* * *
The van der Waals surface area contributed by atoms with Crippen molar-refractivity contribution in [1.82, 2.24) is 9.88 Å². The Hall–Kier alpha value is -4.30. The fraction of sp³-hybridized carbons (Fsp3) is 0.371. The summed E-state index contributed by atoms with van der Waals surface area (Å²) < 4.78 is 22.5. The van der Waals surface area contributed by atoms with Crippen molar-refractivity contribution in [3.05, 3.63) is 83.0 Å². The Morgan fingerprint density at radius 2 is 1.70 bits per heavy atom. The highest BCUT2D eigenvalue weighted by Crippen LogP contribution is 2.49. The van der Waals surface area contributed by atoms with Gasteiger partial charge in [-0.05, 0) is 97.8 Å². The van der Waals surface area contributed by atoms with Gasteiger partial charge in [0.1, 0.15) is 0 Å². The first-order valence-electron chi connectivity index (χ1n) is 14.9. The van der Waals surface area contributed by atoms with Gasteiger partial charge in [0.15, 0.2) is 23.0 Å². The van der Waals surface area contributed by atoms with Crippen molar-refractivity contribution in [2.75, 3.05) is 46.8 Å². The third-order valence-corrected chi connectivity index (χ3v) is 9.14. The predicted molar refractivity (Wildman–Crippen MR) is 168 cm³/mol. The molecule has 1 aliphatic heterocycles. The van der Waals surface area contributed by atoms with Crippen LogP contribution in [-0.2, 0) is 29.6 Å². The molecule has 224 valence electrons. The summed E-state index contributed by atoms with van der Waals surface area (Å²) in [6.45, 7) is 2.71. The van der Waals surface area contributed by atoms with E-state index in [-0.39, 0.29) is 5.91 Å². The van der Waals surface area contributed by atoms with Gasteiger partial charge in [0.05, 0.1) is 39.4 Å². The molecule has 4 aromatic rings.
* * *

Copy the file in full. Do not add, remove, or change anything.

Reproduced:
The van der Waals surface area contributed by atoms with Crippen molar-refractivity contribution in [1.82, 2.24) is 9.88 Å². The Hall–Kier alpha value is -4.30. The fraction of sp³-hybridized carbons (Fsp3) is 0.371. The summed E-state index contributed by atoms with van der Waals surface area (Å²) < 4.78 is 22.5. The van der Waals surface area contributed by atoms with Crippen molar-refractivity contribution in [3.05, 3.63) is 83.0 Å². The Morgan fingerprint density at radius 2 is 1.70 bits per heavy atom. The highest BCUT2D eigenvalue weighted by Crippen LogP contribution is 2.49. The van der Waals surface area contributed by atoms with Gasteiger partial charge in [-0.05, 0) is 97.8 Å². The van der Waals surface area contributed by atoms with Gasteiger partial charge in [0.1, 0.15) is 0 Å². The first-order valence-electron chi connectivity index (χ1n) is 14.9. The van der Waals surface area contributed by atoms with Gasteiger partial charge in [0.15, 0.2) is 23.0 Å². The van der Waals surface area contributed by atoms with Crippen molar-refractivity contribution in [2.75, 3.05) is 46.8 Å². The third-order valence-corrected chi connectivity index (χ3v) is 9.14. The predicted molar refractivity (Wildman–Crippen MR) is 168 cm³/mol. The molecule has 1 aliphatic heterocycles. The van der Waals surface area contributed by atoms with Crippen LogP contribution in [-0.2, 0) is 29.6 Å². The molecule has 224 valence electrons. The summed E-state index contributed by atoms with van der Waals surface area (Å²) in [6.45, 7) is 2.71. The van der Waals surface area contributed by atoms with E-state index in [-0.39, 0.29) is 5.91 Å². The van der Waals surface area contributed by atoms with Gasteiger partial charge in [0.05, 0.1) is 39.4 Å². The molecule has 4 aromatic rings.